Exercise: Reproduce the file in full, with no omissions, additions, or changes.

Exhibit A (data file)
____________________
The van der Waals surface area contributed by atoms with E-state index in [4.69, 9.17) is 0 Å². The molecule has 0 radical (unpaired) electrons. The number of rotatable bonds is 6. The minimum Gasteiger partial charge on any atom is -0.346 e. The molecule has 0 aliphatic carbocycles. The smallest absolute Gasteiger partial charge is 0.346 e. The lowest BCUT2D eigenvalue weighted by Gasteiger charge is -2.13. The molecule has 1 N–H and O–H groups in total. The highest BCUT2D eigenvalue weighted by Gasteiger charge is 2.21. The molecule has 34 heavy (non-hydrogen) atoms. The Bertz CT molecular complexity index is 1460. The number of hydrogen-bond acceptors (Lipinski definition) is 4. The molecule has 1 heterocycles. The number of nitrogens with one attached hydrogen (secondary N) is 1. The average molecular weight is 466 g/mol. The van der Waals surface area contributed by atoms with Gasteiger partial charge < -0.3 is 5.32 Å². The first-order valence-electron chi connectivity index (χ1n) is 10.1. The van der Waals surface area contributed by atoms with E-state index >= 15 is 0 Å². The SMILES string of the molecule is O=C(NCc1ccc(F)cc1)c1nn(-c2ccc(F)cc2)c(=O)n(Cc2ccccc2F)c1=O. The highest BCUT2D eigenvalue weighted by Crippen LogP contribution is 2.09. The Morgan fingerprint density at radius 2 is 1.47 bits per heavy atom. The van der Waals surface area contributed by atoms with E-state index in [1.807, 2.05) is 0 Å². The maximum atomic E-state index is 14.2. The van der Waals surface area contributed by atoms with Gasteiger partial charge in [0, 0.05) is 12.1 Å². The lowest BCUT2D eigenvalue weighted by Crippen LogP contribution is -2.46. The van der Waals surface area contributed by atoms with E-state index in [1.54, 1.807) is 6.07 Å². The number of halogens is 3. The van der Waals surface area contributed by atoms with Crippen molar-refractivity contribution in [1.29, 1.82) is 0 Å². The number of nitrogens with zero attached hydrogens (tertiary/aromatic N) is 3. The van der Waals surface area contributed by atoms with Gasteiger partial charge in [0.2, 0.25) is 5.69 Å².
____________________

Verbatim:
The van der Waals surface area contributed by atoms with E-state index in [4.69, 9.17) is 0 Å². The molecule has 0 radical (unpaired) electrons. The number of rotatable bonds is 6. The minimum Gasteiger partial charge on any atom is -0.346 e. The molecule has 0 aliphatic carbocycles. The smallest absolute Gasteiger partial charge is 0.346 e. The lowest BCUT2D eigenvalue weighted by Gasteiger charge is -2.13. The molecule has 1 N–H and O–H groups in total. The highest BCUT2D eigenvalue weighted by Gasteiger charge is 2.21. The molecule has 34 heavy (non-hydrogen) atoms. The Bertz CT molecular complexity index is 1460. The number of hydrogen-bond acceptors (Lipinski definition) is 4. The molecule has 1 heterocycles. The number of nitrogens with one attached hydrogen (secondary N) is 1. The average molecular weight is 466 g/mol. The van der Waals surface area contributed by atoms with Gasteiger partial charge < -0.3 is 5.32 Å². The first-order valence-electron chi connectivity index (χ1n) is 10.1. The van der Waals surface area contributed by atoms with E-state index >= 15 is 0 Å². The SMILES string of the molecule is O=C(NCc1ccc(F)cc1)c1nn(-c2ccc(F)cc2)c(=O)n(Cc2ccccc2F)c1=O. The highest BCUT2D eigenvalue weighted by Crippen LogP contribution is 2.09. The Morgan fingerprint density at radius 2 is 1.47 bits per heavy atom. The van der Waals surface area contributed by atoms with E-state index in [1.807, 2.05) is 0 Å². The maximum atomic E-state index is 14.2. The van der Waals surface area contributed by atoms with Gasteiger partial charge in [0, 0.05) is 12.1 Å². The lowest BCUT2D eigenvalue weighted by Crippen LogP contribution is -2.46. The van der Waals surface area contributed by atoms with E-state index in [1.54, 1.807) is 6.07 Å². The number of halogens is 3. The van der Waals surface area contributed by atoms with Crippen molar-refractivity contribution in [1.29, 1.82) is 0 Å². The number of nitrogens with zero attached hydrogens (tertiary/aromatic N) is 3. The van der Waals surface area contributed by atoms with Gasteiger partial charge in [0.2, 0.25) is 5.69 Å².